Morrice Painting of Montreal A Rare Discovery
Some Morrice sketches, or pochades, are easily identified and/or dated, thanks to a drawing in one of his sketchbooks, or the date the related canvas was exhibited. But this panel is not related to anything else; its location (city and street) is not obvious, and its dating even less. It depicts twin low houses, probably built in wood (no firewalls) in the traditional style we associate mostly with Quebec province. It is the end of the day, and the brightly lit interiors reveal their transformation into commercial premises; a higher building, with a bigger window, rises at its left. A small lane borders its right side, covered in clapboard; a tall grey form rises in the background. The winter sun is slowly setting, the scene is not yet entirely dark, but the names of the stores are already illegible. The only sure thing about this sketch is that it was painted in Canada.
When Morrice visited his parents in Montreal, usually around Christmas and approximately every two or three years, he always spent some painting time in Quebec City and its vicinity, away from family obligations. But our houses’ low profile and wood construction do not really belong to Old Québec, built high and narrow – mostly in stone -- inside its walls. Montreal subjects by the artist are more rare, except following a visit in early 1906: his sketchbook from that year depicts buildings on Sherbrooke Street and in Old Montreal, but nothing that resembles our houses. Actually, most of the grey stone buildings we see there today were built before 1900, including the city's first skyscraper on Place D’Armes. Wood construction was banned from Old Montreal in 1721, but it was still allowed outside the fortifications (demolished from 1804 onwards). After the great fire of 1852, some were rebuilt with the same overall aspect, but in stone or wood covered with bricks, with firewalls; most functioned as commercial ventures, for example near the intersection of Craig Street (now St- Antoine) and Saint-Laurent.
Maurice Cullen loved to paint the old stores in that area, especially at twilight or later, when their interiors were brightly lit; his well-known painting Old Houses (formerly Old Montreal) from 1908 (Montreal Museum of Fine Arts) is a good example, showing the typical type of construction that followed the 1721 edict: in grey stone, with firewalls between each dwelling; these were on Notre- Dame, across from the Old Court House, a site now occupied by La Sauvegarde highrise; the one on the left, restored by the insurance company, is still standing.
To find small buildings like the one Morrice painted, you had to go further than the central core, in the Faubourgs like Saint-Louis (à M’lasse) north-east of Old Montreal, or Saint-Joseph towards the south-west, and as far as Griffintown. They have since vanished, sacrificed to big projects like the Ville-Marie expressway or the Maison de Radio-Canada. Needless to say, besides some very specific photo collections, images of such humble premises are hard to find. A rare image in the Album Edmond Massicotte shows a low uilding very close in style and purpose to ours; a sign identifies the right half as a laundry shop. “James Scott & Co.”, visible in the background, moved to the north side of St. James (Saint-Jacques) Street, a few blocks west of Windsor (now Peel), around 1910. Today, this whole area is a landscaped exit from the underground expressway, but a century ago the Bonaventure train station stood just across the street. A few blocks north, Windsor Station welcomed the train from New York, the one Morrice took after disembarking from a French steamer – and vice-versa when returning to Paris. Morrice’s sketch could have been painted in this area: similar converted houses bordered La Gauchetière and other streets. The tall grey structure in the background could provide a clue, if it were not so vague...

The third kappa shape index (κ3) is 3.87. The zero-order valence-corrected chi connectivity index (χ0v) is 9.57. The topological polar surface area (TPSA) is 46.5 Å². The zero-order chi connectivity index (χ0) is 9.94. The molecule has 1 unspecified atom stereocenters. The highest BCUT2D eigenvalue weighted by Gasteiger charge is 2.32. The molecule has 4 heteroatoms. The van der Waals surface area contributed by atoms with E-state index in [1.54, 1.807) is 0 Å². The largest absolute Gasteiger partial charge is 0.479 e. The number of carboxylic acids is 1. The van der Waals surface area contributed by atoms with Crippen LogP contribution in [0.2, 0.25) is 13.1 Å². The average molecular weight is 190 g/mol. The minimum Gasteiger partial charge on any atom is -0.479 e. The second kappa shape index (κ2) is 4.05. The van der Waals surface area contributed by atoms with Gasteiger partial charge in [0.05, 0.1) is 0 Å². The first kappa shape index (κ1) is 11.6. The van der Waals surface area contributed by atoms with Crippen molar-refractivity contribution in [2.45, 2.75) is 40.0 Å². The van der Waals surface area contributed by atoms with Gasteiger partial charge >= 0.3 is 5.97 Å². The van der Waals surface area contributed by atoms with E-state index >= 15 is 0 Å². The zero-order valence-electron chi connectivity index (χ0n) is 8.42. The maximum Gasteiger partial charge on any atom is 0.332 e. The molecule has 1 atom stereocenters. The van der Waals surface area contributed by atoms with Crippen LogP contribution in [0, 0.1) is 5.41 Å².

Although Morrice’s sketch was not painted in Old Montreal, it shows similarities with the Cullen canvas: low buildings with brightly lit interiors seen from the same angle, framed by two tall black “trees” silhouetted on a grey sky. Is it only a coincidence, or did Morrice see his friend’s canvas in early 1909? Cullen sent Old Montreal to the Spring Exhibition of the Art Association, but Morrice left the city before the opening. His time in Montreal that year was focused on showing and selling a group of canvases, with a short escape to Québec and Montmorency. Not surprisingly, we have only a few drawings (in Sketchbook #15, MMFA), and only one documented sketch from that trip, the Study for "View Towards Lévis from Quebec”, a canvas shown in Paris the next April; like the present sketch, it is painted on a wood panel of a shade darker than usual, and the pencil marks are kept to a minimum. Montreal Winter Scene could very well date from the same trip, even if there is no trace of a similar subject in the sketchbook (which includes a drawing directly linked to the Lévis study).
Morrice’s next winter visit to Montreal was for the 1911-12 holidays, but he eventually left for Tangier; his sketchbook is lost, and so far I have not found any Canadian sketch from those years. His homecoming of December 1914 was marked by the passing of his parents and yet another escape, this time to Cuba. The sketches from this period are characterized by a generous use of pencil drawing and, after 1913, a painted ground. Our Winter Street Scene, with its few pencil marks and its exposed bare wood in the central section, is clearly earlier. On the other hand, on a technical and stylistic ground, it is hard to include it among the many sketches done during an early 1906 sojourn; and none of the numerous drawings in that trip’s Sketchbook (#16) relates to our rare subject. All considered, “circa 1909" seems the most probable date for our sketch, making it a rare souvenir from that winter visit to Montreal.
Text by Lucie Dorais. All Rights Reserved.